Almost everyone (even you!) procrastinates about something. People even claim that they do their best work under the stress of the last minute. Procrastination is a workable and even adaptive strategy when tasks require just a few steps, only basic skills, when the stakes are low, and when the need for depth of processing is little. Those elements describe elementary level assignments.
Fast forward to middle or high school, however, and you’ll find that expectations are increased for multiple steps, more sophisticated skills, self-resourced information, higher stakes (grades/referral to desirable class levels), and deeper information processing, with connections. The “A” student of elementary school may start to look disorganized, disabled, and disengaged. If the student has had extended time included as a 504 or IEP accommodation, that time may become a double-edged sword. Extended time may lead to assignment build-up instead of assignment accomplishment.
The trick to dealing with procrastination is this: Make that last minute happen sooner, and start planning steps right away. Ideally, the beginning of school is a great time to begin good habits. However, sometimes the new year comes with a soft startup as teachers get to know their classes. The most important advice is this: Structure beats chaos every time, so don’t wait, no matter what time of year it is when you read this. (Need help? I’ve got that.)
Here are three kinds of structure that parents can introduce to help manage procrastination:
Structure homework time: Don’t over-schedule, get home late, and then expect quality work from your student. Make and stick to a schedule/calendars and share with other family members. Google Calendar or iCal are great for this. Assign the time and kind of work that will happen, as well as the fun things.
For bigger projects, work backwards: Don’t bribe for performance–ever. Instead, plan something fun for the day before the project is due. Schedule it. It’s not a bribe–It’s an activity that pushes the last minute back a day. Break up the project tasks into chunks and assign them in the calendar on the days between now and then. Enjoy the fun!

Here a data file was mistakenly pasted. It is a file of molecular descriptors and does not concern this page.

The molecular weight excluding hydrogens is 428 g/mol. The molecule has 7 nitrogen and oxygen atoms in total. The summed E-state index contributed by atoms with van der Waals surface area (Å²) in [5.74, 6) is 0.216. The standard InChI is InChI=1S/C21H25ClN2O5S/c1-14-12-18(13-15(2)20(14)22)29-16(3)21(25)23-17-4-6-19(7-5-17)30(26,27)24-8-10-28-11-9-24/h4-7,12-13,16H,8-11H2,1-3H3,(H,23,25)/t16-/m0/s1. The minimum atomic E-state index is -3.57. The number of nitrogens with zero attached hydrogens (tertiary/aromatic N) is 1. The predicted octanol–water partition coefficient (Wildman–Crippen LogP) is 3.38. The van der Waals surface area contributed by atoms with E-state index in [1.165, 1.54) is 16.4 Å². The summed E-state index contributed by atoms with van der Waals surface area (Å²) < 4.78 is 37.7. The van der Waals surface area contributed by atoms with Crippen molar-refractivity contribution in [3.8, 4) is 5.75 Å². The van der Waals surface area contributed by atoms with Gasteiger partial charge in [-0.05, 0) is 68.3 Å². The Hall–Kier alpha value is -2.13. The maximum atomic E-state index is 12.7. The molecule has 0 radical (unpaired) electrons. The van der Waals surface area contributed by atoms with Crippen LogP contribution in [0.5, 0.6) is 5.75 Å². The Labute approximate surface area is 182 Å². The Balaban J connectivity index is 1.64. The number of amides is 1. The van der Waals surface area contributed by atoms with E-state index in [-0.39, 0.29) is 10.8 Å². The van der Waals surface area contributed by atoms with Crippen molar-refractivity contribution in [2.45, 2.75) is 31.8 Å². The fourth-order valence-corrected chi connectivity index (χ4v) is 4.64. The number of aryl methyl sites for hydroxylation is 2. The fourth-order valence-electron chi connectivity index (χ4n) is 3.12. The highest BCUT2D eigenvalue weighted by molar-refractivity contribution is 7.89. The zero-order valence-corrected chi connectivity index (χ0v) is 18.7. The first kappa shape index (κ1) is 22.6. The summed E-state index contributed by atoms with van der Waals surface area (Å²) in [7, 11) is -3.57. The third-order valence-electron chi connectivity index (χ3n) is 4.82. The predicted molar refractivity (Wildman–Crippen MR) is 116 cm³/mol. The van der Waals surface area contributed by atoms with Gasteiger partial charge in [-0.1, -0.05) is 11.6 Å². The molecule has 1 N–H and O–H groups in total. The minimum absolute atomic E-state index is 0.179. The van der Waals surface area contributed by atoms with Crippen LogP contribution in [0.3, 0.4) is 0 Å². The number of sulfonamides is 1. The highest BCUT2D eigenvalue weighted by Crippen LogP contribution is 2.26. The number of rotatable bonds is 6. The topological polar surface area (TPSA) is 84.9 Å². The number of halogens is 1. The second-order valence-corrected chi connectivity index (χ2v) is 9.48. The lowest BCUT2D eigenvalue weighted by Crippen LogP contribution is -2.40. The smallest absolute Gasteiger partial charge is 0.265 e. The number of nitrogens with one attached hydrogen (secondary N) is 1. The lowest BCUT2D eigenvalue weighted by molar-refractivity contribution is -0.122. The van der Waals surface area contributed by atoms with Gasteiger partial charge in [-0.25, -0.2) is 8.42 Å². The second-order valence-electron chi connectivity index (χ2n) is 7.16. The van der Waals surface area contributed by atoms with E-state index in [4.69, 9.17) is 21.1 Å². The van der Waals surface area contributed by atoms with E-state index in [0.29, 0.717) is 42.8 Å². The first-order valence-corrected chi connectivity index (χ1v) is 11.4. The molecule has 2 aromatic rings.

Reinforce effective strategies: Keep a list of the strategies that you have seen work for your student posted in a conspicuous place, and use specific praise when they use them. “All done? Chunking the project steps over three days is so effective for you.”
Remember that you are modeling work habits, not just expecting them. Just get started!
I would also like to add that besides time management skills, it would be useful to introspect and understand why we’re procrastinating in the first place. Once we dig deeper and understand what we are trying to accomplish by procrastinating, we can consciously work on coming up with a better plan.
I agree with “Change a thought, change an action”. It would be nice to think that introspection would help us to become less likely to procrastinate. But people are not very good at action following introspection. That’s why behavior change is hard. Beyond that, the Confirmation Bias keeps reinforcing the old behaviors and excuses. If a person is high in self regulation, and intrinsically motivated, introspection can be part of the success plan. If you need to get something done today, though, go with strategies.